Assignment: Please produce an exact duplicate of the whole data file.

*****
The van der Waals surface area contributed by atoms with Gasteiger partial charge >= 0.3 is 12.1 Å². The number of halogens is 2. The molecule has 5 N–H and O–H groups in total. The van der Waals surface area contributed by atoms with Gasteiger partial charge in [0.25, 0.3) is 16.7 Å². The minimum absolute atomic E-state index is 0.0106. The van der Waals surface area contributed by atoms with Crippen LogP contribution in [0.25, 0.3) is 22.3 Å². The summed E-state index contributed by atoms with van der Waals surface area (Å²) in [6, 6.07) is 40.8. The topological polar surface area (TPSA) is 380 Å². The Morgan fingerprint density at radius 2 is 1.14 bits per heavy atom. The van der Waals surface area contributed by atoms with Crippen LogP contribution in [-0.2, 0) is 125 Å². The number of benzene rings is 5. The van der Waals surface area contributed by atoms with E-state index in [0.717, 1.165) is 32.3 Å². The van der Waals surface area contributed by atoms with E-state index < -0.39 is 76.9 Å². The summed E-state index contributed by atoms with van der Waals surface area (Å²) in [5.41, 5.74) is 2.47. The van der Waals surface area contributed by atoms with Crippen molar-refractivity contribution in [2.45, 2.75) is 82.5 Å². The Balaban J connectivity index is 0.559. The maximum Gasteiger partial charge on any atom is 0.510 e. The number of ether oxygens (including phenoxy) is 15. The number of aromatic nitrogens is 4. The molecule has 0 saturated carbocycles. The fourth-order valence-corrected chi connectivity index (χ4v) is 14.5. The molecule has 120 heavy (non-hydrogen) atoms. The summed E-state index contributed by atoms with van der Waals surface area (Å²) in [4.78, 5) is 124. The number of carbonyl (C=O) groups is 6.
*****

The van der Waals surface area contributed by atoms with Gasteiger partial charge >= 0.3 is 12.1 Å². The number of halogens is 2. The molecule has 5 N–H and O–H groups in total. The van der Waals surface area contributed by atoms with Gasteiger partial charge in [0.25, 0.3) is 16.7 Å². The minimum absolute atomic E-state index is 0.0106. The van der Waals surface area contributed by atoms with Crippen LogP contribution in [0.25, 0.3) is 22.3 Å². The summed E-state index contributed by atoms with van der Waals surface area (Å²) in [6, 6.07) is 40.8. The topological polar surface area (TPSA) is 380 Å². The Morgan fingerprint density at radius 2 is 1.14 bits per heavy atom. The van der Waals surface area contributed by atoms with Crippen LogP contribution in [-0.2, 0) is 125 Å². The number of benzene rings is 5. The van der Waals surface area contributed by atoms with E-state index in [0.717, 1.165) is 32.3 Å². The van der Waals surface area contributed by atoms with E-state index < -0.39 is 76.9 Å². The summed E-state index contributed by atoms with van der Waals surface area (Å²) in [5.41, 5.74) is 2.47. The van der Waals surface area contributed by atoms with Crippen molar-refractivity contribution in [2.45, 2.75) is 82.5 Å². The Balaban J connectivity index is 0.559. The maximum Gasteiger partial charge on any atom is 0.510 e. The number of ether oxygens (including phenoxy) is 15. The number of aromatic nitrogens is 4. The molecule has 0 saturated carbocycles. The fourth-order valence-corrected chi connectivity index (χ4v) is 14.5. The molecule has 120 heavy (non-hydrogen) atoms. The summed E-state index contributed by atoms with van der Waals surface area (Å²) in [4.78, 5) is 124. The number of carbonyl (C=O) groups is 6.